#1
It was Autumn Leaves, and this part of the progression came up: G7 - F#m7b5. People (even I) agreed that it was a V - I with the F#m7b5 subbing for the C. I don't even remember why. Isn't the point of a TT sub that the two chords share the same tritone? How does that work when Fm7b5's tritone is F# - C and C doesn't even have a tritone?

Link, if anyone wants it https://www.ultimate-guitar.com/forum/showthread.php?t=640716

Thanks
#2
Tritone sub is often used for chromatic bass movement.


G - F#. I wouldn't tritone sub if I didn't have something like that as a result.
#4
Garghgle.


I really wish I could find my Jazz Theory Book in moments like these. He has a full chapter on subs.


I'm not really sure why it subs like that, but I believe that half dim chords are in the dominant "area" which is why you can sub it.


Originally tritone subs would have been between two dominants, one three tones above the other. durrrr.


I don't know if I'm helping much but maybe the rambling might enlighten you and you can enlighten me.

I played those btw, sounds like sex.


Edit: I asked Mark for some back up.
#5
I was going to explain this but I can't really give a reason to, it just 'resolves'. I guess it's because the tritone resolves and that's resolving eh.

-----
-3-1- Down
-4-4- Stays
-3-2- Down
-----
-3-3- Stays

Above is a standard G7 - Cmaj7 progression (with C inverted for ease of showing) where we see the tritone resolving by moving down (which is the most common way in jazz progressions to start with. Later on you add more melody lines to chords)


-----
-3-1- Down
-4-2- Down
-3-2- Down
-----
-3-2- Down


G7 - F#m7b5. Tritone also moves down, resolves. Still creates new tension because F#m7b5 is just another tension filled chord, but at least the G7 is resolved.

So, the tritone from the B and F notes is gone so we're home free.

Edit: Basically, a dominant chord always wants to resolve up 2.5 tones (like G-C) or down half a tone (G-F#). This can be anything, it could resolve to minor, major, m7b5 (even tho those start new tension and progressions), other dominant chord (also new tension) and even dim chords (more tension gaaah).
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#7
that, to me looks like a III - II in e minor, for the second chord in a minor scale is always a 7b5
#8
If you want more head explosions, I guess the post of cas will be sufficient and will probably clear up a bit of this context. Even though it's only about subbing the V chord in ii-V-I progressions, I think you'll manage to get the idea if you combine it with what I just said.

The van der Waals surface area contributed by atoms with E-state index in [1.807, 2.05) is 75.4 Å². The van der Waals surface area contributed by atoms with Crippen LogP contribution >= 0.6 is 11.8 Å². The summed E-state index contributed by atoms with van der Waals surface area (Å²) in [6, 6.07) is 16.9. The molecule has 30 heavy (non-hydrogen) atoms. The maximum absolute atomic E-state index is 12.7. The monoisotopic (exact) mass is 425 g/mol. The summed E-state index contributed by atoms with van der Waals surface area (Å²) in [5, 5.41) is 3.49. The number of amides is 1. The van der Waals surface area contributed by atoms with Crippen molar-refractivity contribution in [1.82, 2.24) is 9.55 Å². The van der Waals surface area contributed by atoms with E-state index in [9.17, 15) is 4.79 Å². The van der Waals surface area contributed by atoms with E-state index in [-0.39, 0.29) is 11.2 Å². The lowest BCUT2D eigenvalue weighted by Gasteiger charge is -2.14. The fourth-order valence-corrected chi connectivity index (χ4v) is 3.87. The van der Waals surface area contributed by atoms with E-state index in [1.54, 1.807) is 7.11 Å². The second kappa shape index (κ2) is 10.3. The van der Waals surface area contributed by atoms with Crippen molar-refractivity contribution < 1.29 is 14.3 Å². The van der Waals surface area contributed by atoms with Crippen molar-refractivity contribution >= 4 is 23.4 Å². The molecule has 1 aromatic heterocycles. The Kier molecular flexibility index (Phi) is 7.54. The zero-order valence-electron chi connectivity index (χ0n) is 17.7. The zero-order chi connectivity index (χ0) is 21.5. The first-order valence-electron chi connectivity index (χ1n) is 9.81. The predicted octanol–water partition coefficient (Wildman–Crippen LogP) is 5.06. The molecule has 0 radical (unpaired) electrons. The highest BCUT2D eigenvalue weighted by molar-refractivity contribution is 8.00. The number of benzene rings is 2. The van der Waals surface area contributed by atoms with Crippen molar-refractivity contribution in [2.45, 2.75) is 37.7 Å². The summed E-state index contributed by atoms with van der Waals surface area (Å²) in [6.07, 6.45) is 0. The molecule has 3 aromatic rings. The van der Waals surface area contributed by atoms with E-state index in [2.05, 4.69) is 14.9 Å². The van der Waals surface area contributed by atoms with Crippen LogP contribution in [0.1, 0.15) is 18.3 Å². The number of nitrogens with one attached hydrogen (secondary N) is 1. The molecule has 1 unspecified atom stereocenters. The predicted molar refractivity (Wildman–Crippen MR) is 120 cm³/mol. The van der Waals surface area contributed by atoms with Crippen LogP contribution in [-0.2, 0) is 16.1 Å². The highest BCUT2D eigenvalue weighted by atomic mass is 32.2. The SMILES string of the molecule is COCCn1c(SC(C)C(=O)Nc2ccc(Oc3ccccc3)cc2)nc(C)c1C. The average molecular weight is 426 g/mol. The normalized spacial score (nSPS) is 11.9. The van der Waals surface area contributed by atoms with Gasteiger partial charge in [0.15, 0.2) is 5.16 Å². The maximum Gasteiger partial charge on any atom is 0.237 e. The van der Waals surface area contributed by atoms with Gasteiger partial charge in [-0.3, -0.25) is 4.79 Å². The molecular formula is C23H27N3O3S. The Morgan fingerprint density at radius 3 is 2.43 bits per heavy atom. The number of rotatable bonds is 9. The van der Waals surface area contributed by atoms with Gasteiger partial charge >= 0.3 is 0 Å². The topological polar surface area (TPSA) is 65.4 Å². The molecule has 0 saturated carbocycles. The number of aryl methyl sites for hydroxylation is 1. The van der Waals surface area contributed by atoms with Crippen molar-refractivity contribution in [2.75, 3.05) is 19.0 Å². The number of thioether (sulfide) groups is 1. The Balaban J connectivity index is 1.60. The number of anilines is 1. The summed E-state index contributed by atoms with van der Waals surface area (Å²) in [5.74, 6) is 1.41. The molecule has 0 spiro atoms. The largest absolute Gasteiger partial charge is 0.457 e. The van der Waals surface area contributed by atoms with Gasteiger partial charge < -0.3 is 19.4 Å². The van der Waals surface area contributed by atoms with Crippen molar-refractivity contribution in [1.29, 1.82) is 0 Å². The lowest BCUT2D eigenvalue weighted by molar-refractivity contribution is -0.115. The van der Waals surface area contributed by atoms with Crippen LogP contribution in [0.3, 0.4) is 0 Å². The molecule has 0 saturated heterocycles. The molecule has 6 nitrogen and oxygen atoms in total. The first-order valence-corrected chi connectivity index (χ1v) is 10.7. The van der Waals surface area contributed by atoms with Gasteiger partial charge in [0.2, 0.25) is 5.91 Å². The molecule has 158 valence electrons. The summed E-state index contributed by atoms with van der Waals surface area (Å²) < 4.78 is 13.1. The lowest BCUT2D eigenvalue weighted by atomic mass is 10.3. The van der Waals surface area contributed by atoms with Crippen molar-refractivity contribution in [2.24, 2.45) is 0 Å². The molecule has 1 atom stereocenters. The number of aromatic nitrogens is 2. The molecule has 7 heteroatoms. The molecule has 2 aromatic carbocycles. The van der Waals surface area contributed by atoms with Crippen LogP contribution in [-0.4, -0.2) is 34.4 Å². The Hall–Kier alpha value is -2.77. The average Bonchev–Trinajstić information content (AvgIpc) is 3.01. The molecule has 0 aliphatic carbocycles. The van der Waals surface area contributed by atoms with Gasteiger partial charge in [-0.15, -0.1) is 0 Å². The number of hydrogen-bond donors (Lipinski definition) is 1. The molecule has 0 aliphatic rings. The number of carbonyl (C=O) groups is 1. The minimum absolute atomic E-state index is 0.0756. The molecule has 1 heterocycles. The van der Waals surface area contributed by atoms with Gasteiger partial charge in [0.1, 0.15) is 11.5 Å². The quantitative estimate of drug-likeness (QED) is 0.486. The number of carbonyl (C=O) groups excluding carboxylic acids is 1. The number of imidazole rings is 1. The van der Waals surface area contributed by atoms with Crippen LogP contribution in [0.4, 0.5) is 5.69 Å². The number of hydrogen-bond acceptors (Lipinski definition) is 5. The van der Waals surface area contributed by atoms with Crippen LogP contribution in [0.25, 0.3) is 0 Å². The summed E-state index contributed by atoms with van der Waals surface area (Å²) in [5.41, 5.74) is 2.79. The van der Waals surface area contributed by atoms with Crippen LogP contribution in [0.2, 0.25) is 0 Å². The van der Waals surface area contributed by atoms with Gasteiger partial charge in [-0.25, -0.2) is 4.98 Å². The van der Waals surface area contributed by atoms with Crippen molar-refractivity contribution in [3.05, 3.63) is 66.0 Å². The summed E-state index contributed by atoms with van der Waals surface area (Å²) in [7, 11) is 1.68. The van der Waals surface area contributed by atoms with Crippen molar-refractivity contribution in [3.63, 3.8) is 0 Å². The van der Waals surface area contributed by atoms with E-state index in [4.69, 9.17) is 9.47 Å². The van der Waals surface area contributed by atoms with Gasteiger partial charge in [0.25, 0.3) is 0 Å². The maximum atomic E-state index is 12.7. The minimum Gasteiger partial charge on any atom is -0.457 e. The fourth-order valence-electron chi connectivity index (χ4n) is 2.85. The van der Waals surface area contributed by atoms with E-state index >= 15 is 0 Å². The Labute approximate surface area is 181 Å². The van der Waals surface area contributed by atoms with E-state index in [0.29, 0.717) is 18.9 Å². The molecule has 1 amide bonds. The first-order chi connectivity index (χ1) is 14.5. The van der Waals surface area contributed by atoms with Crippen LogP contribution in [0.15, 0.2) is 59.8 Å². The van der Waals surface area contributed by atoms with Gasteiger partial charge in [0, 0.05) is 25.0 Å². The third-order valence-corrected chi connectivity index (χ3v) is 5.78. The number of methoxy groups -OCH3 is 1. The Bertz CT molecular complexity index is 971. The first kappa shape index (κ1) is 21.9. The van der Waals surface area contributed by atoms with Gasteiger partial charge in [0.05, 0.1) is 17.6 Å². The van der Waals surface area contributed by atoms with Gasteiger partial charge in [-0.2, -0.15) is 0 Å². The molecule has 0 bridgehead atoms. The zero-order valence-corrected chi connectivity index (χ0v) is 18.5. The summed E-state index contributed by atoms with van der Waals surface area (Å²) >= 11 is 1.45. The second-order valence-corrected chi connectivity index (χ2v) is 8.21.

https://www.ultimate-guitar.com/forum/showthread.php?t=372950
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#9
Thanks, guys. Confusius, I've heard of vii chords replacing the Vs, but not the Is.

I just whipped out a theory book and found this (along with my draft for the MT Quiz I was supposed to make lol):

Tonic family: I, IIImi, and VImi
Subdominant family: IV and IImi
Dominant family: V and VII°

From: Harmony and Theory: A Comprehensive Source for All Musicians - Keith Wyatt and Carl Schroeder.

EDIT: I remember trying to read that thread before, Mark. My head indeed exploded. I guess I'll try again though
#11
Tonic family
1 3 5 7
C E G B    <- Cmaj7


1 b3 5 b7
A C  E G   <- Am7


1 b3 5 b7  <- Em7
E G  B D


Combine them and we see a lot of the same notes:

A C E G
  C E G B 
    E G B D



Subdominant family
1 3 5 7
F A C E    <- Fmaj7


1 b3 5 b7
D F  A C   <- Dm7


Combined:

  F A C E
D F A C



Dominant family
1 3 5 b7
G B D F    <- G7


1 b3 b5 b7
B D  F  A  <- Bm7b5

Combined again:

G B D F
  B D F A



Gah I don't even know why I'm doing this I'll just stop Will still post this halfassed post because otherwise it would go to waste. Something about similarities in notes in the different chord families but meh.


Ninjaedit saved by john
John says:
Just write 'they have similar notes, thus similar functions' or something, and mention 'example, look at bm7b5, it's just a rootless G9' or something standard like that
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Last edited by elvenkindje at Jul 11, 2008,
#12
Quote by brando
Tonic family: I, IIImi, and VImi
Subdominant family: IV and IImi
Dominant family: V and VII°

Does it say why iii is part of the tonic family? I think of it as part of the dominant family, as it is the v of vi
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